As for the extracurriculars, we did a deep dive on theater and debate, and those were really different domains, but they shared a number of elements. It started with purpose — students knew why they were there, what they were trying to produce, and why it mattered. There was also a much stronger sense of community in extracurriculars; students described these places as like “family.” And there was lots of opportunity for student leadership as opposed to passively receiving knowledge. There was lots of intrinsic motivation and passion — that’s the identity and creativity parts of deep learning. But there was also a lot of careful feedback, practice, and refinement — that’s the mastery part.
We also discovered that the best core classes shared the same characteristics as the extracurriculars; there was a purpose created either by a project, an essential question, or by an authentic thing that was trying to be produced. There was a real attention to trying to build the right kind of community; there was a lot of peer learning by watching how other students were doing work or making comments. There’s a lot of parallels between the best of what we saw in the core classes and in the electives and extracurriculars. It was just that external structures seem to support it better in the elective and extracurricular spaces.
GAZETTE: Where is deeper learning happening more? Is it happening in innovative schools or traditional ones?
MEHTA: The main difference between the charter and magnet schools and the traditional comprehensive high schools is that some of those theme schools were able to be more coherent because they were able to define a vision of learning and organize both students’ work and teachers’ work in one direction. In big high schools, it’s hard to do that because they’re trying to meet so many different demands and needs. The smaller schools were more successful at creating more consistency of learning experiences across their classes. In the big schools, coherence could come more at the department level, where teachers could define a vision of instruction, align the curriculum, and organize learning to match.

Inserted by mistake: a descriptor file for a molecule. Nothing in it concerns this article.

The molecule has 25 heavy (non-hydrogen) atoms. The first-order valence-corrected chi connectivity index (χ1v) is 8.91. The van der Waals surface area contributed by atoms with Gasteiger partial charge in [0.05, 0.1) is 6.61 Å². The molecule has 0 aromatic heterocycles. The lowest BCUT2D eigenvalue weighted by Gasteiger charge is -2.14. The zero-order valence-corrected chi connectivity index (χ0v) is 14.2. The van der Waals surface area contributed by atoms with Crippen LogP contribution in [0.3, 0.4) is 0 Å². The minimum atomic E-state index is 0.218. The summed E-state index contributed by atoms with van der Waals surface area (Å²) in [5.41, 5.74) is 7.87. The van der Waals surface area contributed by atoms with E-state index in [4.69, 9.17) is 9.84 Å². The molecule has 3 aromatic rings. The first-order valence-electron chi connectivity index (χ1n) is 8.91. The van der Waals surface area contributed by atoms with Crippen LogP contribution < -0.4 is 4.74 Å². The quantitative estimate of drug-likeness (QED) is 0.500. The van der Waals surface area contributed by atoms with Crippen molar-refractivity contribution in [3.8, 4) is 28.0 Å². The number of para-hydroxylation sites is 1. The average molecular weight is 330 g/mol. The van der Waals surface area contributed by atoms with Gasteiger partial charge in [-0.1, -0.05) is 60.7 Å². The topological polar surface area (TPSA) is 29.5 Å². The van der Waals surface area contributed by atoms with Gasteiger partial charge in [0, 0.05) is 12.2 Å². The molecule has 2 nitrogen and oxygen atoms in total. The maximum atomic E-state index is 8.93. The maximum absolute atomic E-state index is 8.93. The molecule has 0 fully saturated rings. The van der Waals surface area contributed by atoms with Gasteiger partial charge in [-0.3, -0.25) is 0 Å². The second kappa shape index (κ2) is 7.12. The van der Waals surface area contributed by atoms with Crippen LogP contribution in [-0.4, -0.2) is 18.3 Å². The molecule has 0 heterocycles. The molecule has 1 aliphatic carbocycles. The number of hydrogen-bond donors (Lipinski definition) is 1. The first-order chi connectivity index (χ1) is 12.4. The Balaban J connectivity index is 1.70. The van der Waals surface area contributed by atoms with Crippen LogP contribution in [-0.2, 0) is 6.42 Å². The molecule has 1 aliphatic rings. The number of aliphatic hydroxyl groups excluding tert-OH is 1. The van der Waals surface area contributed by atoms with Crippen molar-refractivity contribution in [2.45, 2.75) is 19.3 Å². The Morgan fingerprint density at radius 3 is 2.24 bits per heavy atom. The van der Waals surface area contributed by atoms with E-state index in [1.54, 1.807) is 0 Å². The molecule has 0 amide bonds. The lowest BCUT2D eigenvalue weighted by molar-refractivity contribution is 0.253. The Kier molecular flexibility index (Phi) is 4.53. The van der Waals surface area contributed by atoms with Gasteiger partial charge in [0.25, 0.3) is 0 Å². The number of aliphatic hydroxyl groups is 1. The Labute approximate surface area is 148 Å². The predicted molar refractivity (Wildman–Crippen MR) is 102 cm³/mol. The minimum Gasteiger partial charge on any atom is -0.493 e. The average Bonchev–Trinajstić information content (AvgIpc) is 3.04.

But to people who have this picture in their head that there are innovative charter schools where there’s all this great work going on, and then there are this sort of stuck-in-the-mud traditional public schools, that picture is false based on our investigation. On the whole, both sets of schools have a lot of variance across teachers; there are really compelling teachers in both sets of spaces. But all the compelling teachers we feature in our book are over 35. To the degree that charter schools draw on younger teachers, in some sense traditional schools may actually have an advantage because their teachers tend to be older and have more experience. I think the right picture to have is that there are a lot of really compelling teachers out there, but they’re scattered across lots of different kinds of schools.
GAZETTE: One of the chapters in your book focuses on seven teachers. What do they do that makes them compelling teachers?
MEHTA: We define them as compelling teachers when they give their students a challenging, higher-order thinking task, and where at least three-quarters of the students were highly engaged with that task. We wanted to understand how the teachers created these spaces, and what was different about these spaces. One answer was the ethos of the class. These teachers created spaces where they brought together rigor and joy and which were intellectually demanding, but also open, playful, and warm. Creating that combination is challenging, but really powerful when achieved. They emphasized coverage less and seeing things from different angles more.